- Congressional Research Service Studies Legalizing Marijuana January 25, 2015
- Study Shows Marijuana Helps Relieve Depression January 23, 2015
- Chart: States That Legalize Marijuana Per Year January 22, 2015
The Los Angeles cityhas sued seven , restarting a costly and plodding legal process to close hundreds of stores that opened without city approval.
The city plans to ask a judge for injunctions to bar the pot shops from storing, selling, distributing or giving away marijuana. It could also seek fines of up to $2,500 a day, as well as a $25,000 fine for violating state narcotics laws. The lawsuits, which name the store and building owners, also aim to force the landlords to oust their tenants.
“The city of Los Angeles is sending a clear message that we will no longer allow property owners to turn a blind eye to illegal activity,” City Atty. Carmen Trutanich said in a statement.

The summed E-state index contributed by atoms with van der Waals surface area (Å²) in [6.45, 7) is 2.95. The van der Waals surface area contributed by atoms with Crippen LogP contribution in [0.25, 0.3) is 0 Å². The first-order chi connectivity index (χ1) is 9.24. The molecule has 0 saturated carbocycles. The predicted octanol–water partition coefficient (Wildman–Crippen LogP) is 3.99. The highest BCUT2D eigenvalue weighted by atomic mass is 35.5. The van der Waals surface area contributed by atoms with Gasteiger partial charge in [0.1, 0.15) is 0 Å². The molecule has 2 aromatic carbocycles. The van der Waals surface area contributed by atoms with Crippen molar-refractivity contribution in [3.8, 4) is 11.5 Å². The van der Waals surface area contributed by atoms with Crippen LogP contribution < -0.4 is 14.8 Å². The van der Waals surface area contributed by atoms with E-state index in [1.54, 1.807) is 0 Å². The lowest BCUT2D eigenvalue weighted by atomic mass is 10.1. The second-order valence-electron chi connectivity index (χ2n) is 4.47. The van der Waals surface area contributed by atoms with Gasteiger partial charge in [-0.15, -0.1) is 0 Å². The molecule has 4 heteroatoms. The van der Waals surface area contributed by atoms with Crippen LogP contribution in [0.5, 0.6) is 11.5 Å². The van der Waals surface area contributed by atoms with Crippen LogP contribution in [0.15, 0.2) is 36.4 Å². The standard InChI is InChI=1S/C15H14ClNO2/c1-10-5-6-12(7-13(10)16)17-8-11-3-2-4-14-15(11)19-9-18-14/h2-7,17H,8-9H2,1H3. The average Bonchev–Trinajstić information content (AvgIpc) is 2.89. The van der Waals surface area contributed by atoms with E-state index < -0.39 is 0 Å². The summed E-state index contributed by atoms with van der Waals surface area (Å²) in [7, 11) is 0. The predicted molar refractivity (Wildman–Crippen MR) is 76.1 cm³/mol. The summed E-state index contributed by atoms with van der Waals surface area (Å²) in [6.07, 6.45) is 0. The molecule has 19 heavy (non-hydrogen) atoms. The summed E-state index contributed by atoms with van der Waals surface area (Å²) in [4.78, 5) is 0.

Trutanich’s office is battling numerous lawsuits filed by dispensaries seeking to remain open. Some dispensaries are now trying to overturn the city’s revamped medical marijuana ordinance, which would cap the number of stores at 100 and allow only those that were in business on Sept. 14, 2007, when the city passed a moratorium to make it illegal to open new stores.
The dispensaries targeted by the city are: Cancare Collective, 11120 Burbank Blvd., North Hollywood; Golden Triangle Collective, 2626 S. Figueroa Blvd., University Park; Green Oasis, 11924 Jefferson Blvd., Playa Vista; Natural Ways Always, 10006½ National Blvd., Palms; Rainforest Collective, 12515 Venice Blvd., Mar Vista; The Spot, 3200 Cahuenga Blvd., Hollywood Hills; and Helping Hint, 13614-16 Victory Blvd., Valley Glen.
— John Hoeffel